Many of the lawyers involved in the tobacco lawsuits, are reprising roles in climate change cases. Ted Wells, the attorney for Exxon Mobil in the climate change inquiry, also represented Phillip Morris.
Former Justice Department lawyer Sharon Eubanks, who ran the government’s tobacco litigation team and now works as a plaintiff’s attorney, has called on federal prosecutors to pursue a possible racketeering case against oil companies, on the theory they conspired to deceive the public just as a federal judge ruled in 2006 that tobacco companies had done.
The rush to court follows revelations last year by Inside Climate News and the Los Angeles Times that Exxon undertook climate change research in the 1970s and ’80s, and was warned by its scientists of the threat.
But some legal scholars are skeptical that the case against the oil industry is as cut and dried as that against tobacco, which was found to have hidden research proving nicotine is addictive and smoking causes cancer.
As yet, there is no evidence of oil companies hiding research on climate change. In addition, the causes and implications of climate change remained unsettled among scientists for so long that holding a company liable for espousing a dissenting view could prove difficult, said David Adelman, an environmental law professor at the University of Texas.
“The legal standard of fraud is a clear misrepresentation of fact,” he said. “With climate change, it’s a hard argument. You have to think about how knowledge and understanding changed over time. The further you go back in time, the harder it’s going to be to make a case of fraud.”
In the late 1990s, as the climate change debate reached fever pitch, former Exxon CEO Lee Raymond travelled to Beijing to speak to the World Petroleum Council.
Seven years earlier, a United Nations panel of scientists connected global warming to modern society’s dependence on oil and coal, which produce carbon dioxide, a greenhouse gas that traps heat in the earth’s atmosphere.
But Raymond, who held a doctorate in chemical engineering from the University of Minnesota, questioned the scientific basis for reducing emissions as a way to combat warming.
“Leaping to radically cut this tiny sliver of the greenhouse gas pie [that comes from human activity] on the premise that it will affect climate defies common sense and lacks foundation in our current understanding of the climate system,” Raymond said.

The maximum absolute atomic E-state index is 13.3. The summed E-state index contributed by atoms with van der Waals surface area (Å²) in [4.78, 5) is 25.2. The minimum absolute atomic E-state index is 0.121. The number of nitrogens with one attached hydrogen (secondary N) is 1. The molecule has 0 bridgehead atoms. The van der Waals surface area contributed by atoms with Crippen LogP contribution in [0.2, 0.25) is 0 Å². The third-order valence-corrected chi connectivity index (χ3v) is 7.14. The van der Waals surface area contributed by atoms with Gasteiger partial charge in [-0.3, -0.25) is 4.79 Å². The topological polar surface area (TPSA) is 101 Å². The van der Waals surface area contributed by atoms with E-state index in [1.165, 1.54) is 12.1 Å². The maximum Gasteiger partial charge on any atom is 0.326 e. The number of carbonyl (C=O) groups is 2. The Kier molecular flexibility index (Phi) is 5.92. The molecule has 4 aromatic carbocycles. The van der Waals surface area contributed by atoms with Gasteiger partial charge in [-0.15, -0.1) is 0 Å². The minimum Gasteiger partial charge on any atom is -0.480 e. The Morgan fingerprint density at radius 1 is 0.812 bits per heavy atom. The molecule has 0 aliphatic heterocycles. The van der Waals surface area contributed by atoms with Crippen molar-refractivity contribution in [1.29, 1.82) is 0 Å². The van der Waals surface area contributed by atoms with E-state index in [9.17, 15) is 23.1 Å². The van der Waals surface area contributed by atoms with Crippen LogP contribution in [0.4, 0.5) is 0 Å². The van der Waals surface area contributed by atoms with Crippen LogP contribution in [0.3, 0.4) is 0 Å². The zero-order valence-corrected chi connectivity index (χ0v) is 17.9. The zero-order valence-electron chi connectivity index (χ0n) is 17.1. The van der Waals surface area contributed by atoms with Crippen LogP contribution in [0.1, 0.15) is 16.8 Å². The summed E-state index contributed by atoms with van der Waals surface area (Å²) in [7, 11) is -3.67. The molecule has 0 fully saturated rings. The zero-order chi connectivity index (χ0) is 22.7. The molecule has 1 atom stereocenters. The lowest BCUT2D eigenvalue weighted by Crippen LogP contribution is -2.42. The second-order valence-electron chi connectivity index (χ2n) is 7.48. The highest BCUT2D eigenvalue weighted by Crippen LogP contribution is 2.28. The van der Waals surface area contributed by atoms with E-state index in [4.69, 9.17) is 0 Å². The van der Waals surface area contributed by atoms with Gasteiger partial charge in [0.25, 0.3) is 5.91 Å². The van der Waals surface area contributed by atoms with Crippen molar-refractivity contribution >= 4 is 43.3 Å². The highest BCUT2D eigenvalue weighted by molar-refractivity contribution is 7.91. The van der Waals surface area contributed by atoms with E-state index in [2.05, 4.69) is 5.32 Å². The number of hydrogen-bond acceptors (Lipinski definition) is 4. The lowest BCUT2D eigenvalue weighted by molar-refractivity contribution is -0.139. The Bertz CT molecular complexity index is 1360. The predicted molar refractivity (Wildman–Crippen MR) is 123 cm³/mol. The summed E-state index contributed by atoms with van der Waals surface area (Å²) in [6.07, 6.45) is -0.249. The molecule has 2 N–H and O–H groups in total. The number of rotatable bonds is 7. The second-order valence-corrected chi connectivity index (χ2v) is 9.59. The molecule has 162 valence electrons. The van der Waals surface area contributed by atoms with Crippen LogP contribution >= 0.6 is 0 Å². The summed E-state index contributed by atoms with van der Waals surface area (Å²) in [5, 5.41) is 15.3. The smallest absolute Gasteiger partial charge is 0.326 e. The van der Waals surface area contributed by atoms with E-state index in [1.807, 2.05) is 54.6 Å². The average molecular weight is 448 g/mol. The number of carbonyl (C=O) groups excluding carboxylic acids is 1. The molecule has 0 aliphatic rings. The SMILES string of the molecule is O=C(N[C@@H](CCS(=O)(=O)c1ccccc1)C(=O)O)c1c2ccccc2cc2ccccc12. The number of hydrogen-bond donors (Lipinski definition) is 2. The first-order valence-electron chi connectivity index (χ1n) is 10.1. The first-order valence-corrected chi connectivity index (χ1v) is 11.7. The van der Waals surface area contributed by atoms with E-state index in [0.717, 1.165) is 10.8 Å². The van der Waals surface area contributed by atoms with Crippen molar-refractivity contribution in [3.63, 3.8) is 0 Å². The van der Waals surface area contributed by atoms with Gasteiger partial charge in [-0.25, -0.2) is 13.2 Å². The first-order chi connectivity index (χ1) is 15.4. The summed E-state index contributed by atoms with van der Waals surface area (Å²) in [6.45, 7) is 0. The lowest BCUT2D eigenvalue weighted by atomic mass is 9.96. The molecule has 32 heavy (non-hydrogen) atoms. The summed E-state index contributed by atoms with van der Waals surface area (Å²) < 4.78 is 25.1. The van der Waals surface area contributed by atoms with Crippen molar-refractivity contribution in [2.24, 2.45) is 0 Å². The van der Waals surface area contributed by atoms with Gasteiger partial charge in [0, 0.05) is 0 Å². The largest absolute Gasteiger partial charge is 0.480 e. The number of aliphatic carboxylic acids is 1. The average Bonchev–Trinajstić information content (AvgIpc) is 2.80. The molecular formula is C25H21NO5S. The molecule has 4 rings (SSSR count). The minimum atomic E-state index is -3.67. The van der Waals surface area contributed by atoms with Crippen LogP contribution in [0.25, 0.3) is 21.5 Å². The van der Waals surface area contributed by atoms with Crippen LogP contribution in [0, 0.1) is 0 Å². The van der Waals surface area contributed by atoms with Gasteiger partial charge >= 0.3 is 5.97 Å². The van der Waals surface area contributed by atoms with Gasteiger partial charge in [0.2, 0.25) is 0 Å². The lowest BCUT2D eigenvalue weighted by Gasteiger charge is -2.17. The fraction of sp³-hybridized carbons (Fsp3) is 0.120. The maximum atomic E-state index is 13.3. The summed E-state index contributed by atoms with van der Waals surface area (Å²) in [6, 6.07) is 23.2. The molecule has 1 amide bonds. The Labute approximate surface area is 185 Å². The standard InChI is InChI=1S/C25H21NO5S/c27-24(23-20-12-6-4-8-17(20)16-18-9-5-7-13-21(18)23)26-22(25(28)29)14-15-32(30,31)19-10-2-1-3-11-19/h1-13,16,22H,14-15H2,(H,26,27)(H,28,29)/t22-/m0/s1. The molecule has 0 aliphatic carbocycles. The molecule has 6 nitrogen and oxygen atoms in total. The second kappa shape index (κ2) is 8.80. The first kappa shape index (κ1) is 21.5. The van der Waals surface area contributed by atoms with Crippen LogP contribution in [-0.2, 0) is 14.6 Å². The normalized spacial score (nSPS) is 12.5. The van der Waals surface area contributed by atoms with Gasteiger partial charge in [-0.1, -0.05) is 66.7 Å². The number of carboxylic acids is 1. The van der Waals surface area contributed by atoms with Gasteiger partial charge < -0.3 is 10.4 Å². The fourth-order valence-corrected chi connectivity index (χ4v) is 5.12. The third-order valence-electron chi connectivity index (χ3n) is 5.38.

The following year, a leaked memo from the American Petroleum Institute, working with Exxon, Chevron, and the Alabama power firm Southern Co., laid out a public relations strategy to recruit scientists and lobby media outlets to cast doubt on science that blamed global warming on fossil fuels.
As climate science has eliminated uncertainties about the cause and effects of climate change, the 1990s public relations campaign has cast a shadow from which many energy companies are unable to emerge — no matter what they do to reduce carbon emissions.
Southern, for instance, touts that it cut carbon dioxide from its power plants 25 percent by shifting from coal to natural gas. Exxon protests that it’s unfair to suggest the company fully understood the effects of climate change decades before the world’s leading scientists.
That’s “not a credible thesis,” said spokesman Alan Jeffers said. “Our understanding of the science evolved as everyone else’s did.”
Chevron and the American Petroleum Institute declined to comment.
Environmental advocates, meanwhile, are adopting novel legal strategies to press their cases. In Oregon, for example, the group Our Children’s Trust convinced the judge to allow its lawsuit to proceed by arguing that the constitutional rights of future generations to “life, liberty and property” are violated as long as the United States allows the burning of fossil fuels.
In Germany, lawyers argue that the German utility RWE should foot the bill to protect a Peruvian mountain town from a melting glacier because RWE’s power plants contribute to greenhouse gases that put the community in peril.
In Massachusetts, environmental attorneys say Exxon should have considered the effects of climate change in devising protections for an oil storage terminal, which they allege releases pollutants into Boston Harbor as a result of increased storm surges and heavier rains.